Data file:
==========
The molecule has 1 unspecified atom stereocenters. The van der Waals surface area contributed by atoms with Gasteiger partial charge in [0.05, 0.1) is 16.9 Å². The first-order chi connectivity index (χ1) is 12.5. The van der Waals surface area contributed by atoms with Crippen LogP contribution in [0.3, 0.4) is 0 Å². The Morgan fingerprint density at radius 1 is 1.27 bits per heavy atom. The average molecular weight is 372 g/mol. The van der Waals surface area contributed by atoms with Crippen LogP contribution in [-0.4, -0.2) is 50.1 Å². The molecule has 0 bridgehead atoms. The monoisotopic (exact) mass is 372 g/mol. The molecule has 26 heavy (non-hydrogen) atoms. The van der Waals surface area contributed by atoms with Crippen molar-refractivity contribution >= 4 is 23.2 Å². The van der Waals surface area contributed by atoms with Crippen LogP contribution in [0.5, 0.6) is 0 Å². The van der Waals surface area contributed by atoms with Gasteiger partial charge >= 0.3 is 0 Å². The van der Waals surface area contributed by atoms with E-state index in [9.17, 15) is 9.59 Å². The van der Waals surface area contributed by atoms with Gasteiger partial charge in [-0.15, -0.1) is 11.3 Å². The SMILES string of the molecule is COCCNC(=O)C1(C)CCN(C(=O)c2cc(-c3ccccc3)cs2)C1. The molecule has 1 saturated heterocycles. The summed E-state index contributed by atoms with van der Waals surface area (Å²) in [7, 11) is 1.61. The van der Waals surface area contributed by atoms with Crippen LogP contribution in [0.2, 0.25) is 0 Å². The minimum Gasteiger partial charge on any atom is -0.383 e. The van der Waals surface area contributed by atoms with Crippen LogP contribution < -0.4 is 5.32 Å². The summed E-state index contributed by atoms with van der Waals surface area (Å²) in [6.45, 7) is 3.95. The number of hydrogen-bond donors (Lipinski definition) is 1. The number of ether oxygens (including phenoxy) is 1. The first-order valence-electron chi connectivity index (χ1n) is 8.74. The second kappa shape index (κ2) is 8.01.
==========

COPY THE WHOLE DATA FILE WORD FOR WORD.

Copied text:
The molecule has 1 unspecified atom stereocenters. The van der Waals surface area contributed by atoms with Gasteiger partial charge in [0.05, 0.1) is 16.9 Å². The first-order chi connectivity index (χ1) is 12.5. The van der Waals surface area contributed by atoms with Crippen LogP contribution in [0.3, 0.4) is 0 Å². The Morgan fingerprint density at radius 1 is 1.27 bits per heavy atom. The average molecular weight is 372 g/mol. The van der Waals surface area contributed by atoms with Crippen LogP contribution in [-0.4, -0.2) is 50.1 Å². The molecule has 0 bridgehead atoms. The monoisotopic (exact) mass is 372 g/mol. The molecule has 26 heavy (non-hydrogen) atoms. The van der Waals surface area contributed by atoms with Crippen molar-refractivity contribution >= 4 is 23.2 Å². The van der Waals surface area contributed by atoms with Crippen LogP contribution in [0.5, 0.6) is 0 Å². The van der Waals surface area contributed by atoms with Gasteiger partial charge >= 0.3 is 0 Å². The van der Waals surface area contributed by atoms with E-state index in [9.17, 15) is 9.59 Å². The van der Waals surface area contributed by atoms with Gasteiger partial charge in [-0.15, -0.1) is 11.3 Å². The SMILES string of the molecule is COCCNC(=O)C1(C)CCN(C(=O)c2cc(-c3ccccc3)cs2)C1. The molecule has 1 saturated heterocycles. The summed E-state index contributed by atoms with van der Waals surface area (Å²) in [7, 11) is 1.61. The van der Waals surface area contributed by atoms with Crippen LogP contribution in [0.2, 0.25) is 0 Å². The minimum Gasteiger partial charge on any atom is -0.383 e. The van der Waals surface area contributed by atoms with Crippen LogP contribution < -0.4 is 5.32 Å². The summed E-state index contributed by atoms with van der Waals surface area (Å²) in [6.45, 7) is 3.95. The number of hydrogen-bond donors (Lipinski definition) is 1. The number of ether oxygens (including phenoxy) is 1. The first-order valence-electron chi connectivity index (χ1n) is 8.74. The second kappa shape index (κ2) is 8.01.